This is a copy of an article published in The Peak Advertiser, the Peak District's local free newspaper, on 23rd May 1994, reproduced by kind permission of the author, the late Desmond Holden.

The “What's in a Name” series was a regular feature in the Advertiser over the period 1993‑2004, taking a refreshing look at the derivation of some typically Derbyshire surnames.

Articles are confined to the origins and meanings of surnames, and do not indicate any particular interest on Desmond's part in the genealogy, descent, or family history of individuals bearing the surnames featured.

Editor's Note: Articles are provided for general interest and background only. They are not intended to provide an exhaustive treatise for any individual family history - investigations of which may yield quite different results. Or, in Desmond's own words:

“In the end it must remain with individual bearers of the names to draw upon family traditions and to seek out such documentary evidence as is available to decide the matter for themselves.”

WHAT'S IN A NAME … Are you called BURNS?

There are many variations on this surname: Burns, Burne, Burnes, Bourne, Byrne as well as compounds such as Burnside, Burnley, etc.

All these names are based on an Old English word which has several meanings, the most familiar of which is "brook" or "stream". Its use in this sense is interesting because originally it was restricted to water-courses which flowed intermittently - e.g. during the Winter or only after heavy storms of rain. This is reflected in the frequency with which the unit "winter" accompanies place-names incorporating the name "burn" or "bourne". There are at least 21 places called "Winterbourne" in the south-western region of England.

In Yorkshire, near Skipton, we find "Winterburn" and nearby there is Flashby. This is worth noting since "flash" is another dialect word for a sudden flood. Otherwise "burn" or "bourne" is found in placenames all over Britain: from Bannockburn in Scotland down towards our own Ashbourne and Kilburn (near Belper) and ending up on the south coast at Bournemouth. Hence people called "Burns" or "Bourne" could originate almost anywhere in the United Kingdom. They would have been identified as "the inhabitants of a site near the stream".

Being, a dialect word the exact significance of "burn" is now shrouded in obscurity. It was the accepted word for a brook or a stream from very early times and is to be found in some of the first examples of written English. In an Anglo-Saxon version of the Gospels, for instance, we find "burnen Cedron" (John: XVIII:1) However to trace the idea of water being "borne away" with the form "burn" is attractive but it doesn't work out. Neither does the suggestion that the sudden gushing forth of water from the ground may be comparable with spurts of flame. There is, of course, an old word "bourne" which is related to the word "bound" and which means a "dividing-line", i.e. a "boundary". (Note the expression "out of bounds"). This might possibly be linked with a stream which constituted a "bourne" and gave this significance to the surname adopted by a local family, but it is doubtful since the word did not take on this meaning much before 1390.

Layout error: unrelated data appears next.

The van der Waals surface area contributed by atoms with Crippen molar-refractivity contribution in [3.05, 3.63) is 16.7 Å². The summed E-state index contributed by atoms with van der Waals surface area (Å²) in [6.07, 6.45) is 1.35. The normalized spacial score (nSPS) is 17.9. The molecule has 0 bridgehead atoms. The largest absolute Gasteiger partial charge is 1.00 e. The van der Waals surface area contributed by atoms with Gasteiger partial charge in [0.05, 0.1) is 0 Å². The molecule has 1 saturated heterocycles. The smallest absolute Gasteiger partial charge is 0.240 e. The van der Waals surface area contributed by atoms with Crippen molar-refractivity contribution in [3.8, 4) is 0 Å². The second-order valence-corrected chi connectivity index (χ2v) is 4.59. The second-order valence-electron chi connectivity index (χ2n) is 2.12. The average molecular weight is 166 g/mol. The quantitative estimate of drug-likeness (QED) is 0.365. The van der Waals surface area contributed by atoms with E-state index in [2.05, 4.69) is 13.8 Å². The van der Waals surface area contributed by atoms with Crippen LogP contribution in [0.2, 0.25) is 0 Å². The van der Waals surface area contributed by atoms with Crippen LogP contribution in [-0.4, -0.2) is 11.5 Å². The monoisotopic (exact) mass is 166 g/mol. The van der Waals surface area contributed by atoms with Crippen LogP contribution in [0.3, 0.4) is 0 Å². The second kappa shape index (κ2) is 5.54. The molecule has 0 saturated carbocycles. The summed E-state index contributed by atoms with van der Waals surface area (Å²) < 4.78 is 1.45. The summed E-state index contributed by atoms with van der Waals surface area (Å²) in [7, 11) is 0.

People who live in, or whose ancestry can be traced back to, the north-eastern counties might very well investigate the possibilities presented by the fact that an extremely old word exists - "berne" - and which appears as both "burn" and "bourne" in historical documents. It is connected with the same word which gives us the name of the animal "bear".

Out of this we can easily extract the form "Bruin"! In primitive societies where the inhabitants were frequently at risk from attacks by hostile neighbours, members of the community who were strong and resourceful stood high in everybody's estimation. Not unnaturally they would be likened unto wild animals, including the bear on account of its strength.

In fact the title "Bear" was much used that it took on an independent meaning of its own, signifying "warrior" and its association with a bear forgotten. Hence it is quite possible that some people whose family-name is "Burn" might have their origins here. It has been suggested that the Romans were so impressed with the war-like qualities of a Tribe living along the north-east coast, from Stirling to the Tyne, that they took over the name and called the region "Bernicia" and that is a route along which people from that part of the world might wish to travel. We would all like to think we could trace our name from that of a noted warrior!

In a few cases the name "Burn" can be seen to be an English adaptation of the Irish name "Byrne". This itself originates from "O'Broin" (not to be confused with "O'Brian") this means "one who is a descendant of Bran". The word "bran" is believed to be Classical Irish for a raven. It is historically plausible for bearers of this name to be descended from one "Bran" since the records show that such a man was the son of a King of Leinster and that he died in Cologne in 1052.

The name with its variations is by no means uncommon: the local direc- tories list about 200 under "Burns" alone. The most famous person called "Burns" is, of course, Robert Burns (1759-1796) - although it ought to be mentioned that he began life as "Burness" and only changed his name in 1786. Another bearer of a variation on the name, Ambrose Burnside (1824-1881) was an American Civil War General. His name has come down to us in the reverse form, "Side- Burns" which refers to a form of facial adornment of which he sported the most flamboyant examples!

Site Index Site Index © Desmond Holden
From "The Peak Advertiser", 23rd May 1994.

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